by Frank G. Slaughter, 402 pp, $5.95, Garden City, NY: Doubleday & Co., Inc., 1966.
This article is only available in the PDF format. Download the PDF to view the article, as well as its associated figures and tables.
Frank Slaughter practiced surgery in Virginia and Florida and served in the Army Medical Corps during World War II. Meanwhile, he began writing novels and now has had 46 books published since 1941. The most recent, Surgeon, USA, is an exciting story which utilizes his knowledge of medicine and the army.
Any doctor who has military service will recognize some situations faced by the hero—a good old-fashioned admirable character unlike the "anti-hero" of so many modern works. But probably few heroes will have been able to shine in so many ways. This one was a successful surgeon, a capable administrator, an advisor on preventing a meningitis epidemic. Meanwhile he defended a mildly liberal viewpoint (in favor of the United Nations) to the extent of being threatened with congressional investigation; destroyed a John Birch type organization; and competed with his congressman for the affection of—alternately—a senator's beautiful daughter and a brilliant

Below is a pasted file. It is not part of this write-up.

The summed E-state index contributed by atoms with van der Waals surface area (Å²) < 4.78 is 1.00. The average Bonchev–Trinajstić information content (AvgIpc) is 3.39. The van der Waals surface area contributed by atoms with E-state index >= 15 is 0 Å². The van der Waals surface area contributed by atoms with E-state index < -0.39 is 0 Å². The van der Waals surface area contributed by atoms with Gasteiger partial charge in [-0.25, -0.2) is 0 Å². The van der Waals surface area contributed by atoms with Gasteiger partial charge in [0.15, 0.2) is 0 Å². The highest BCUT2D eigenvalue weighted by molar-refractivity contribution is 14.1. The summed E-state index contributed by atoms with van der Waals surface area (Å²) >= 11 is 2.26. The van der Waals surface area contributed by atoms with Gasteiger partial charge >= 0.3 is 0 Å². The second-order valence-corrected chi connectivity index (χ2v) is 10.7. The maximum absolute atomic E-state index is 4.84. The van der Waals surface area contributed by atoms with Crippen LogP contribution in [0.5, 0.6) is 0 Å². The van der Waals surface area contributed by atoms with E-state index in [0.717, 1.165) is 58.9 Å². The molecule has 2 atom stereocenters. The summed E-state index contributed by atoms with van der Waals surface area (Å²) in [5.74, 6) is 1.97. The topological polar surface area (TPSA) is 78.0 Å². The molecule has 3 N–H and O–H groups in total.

Meehan MC. Surgeon, USA. JAMA. 1966;197(6):517. doi:10.1001/jama.1966.03110060191045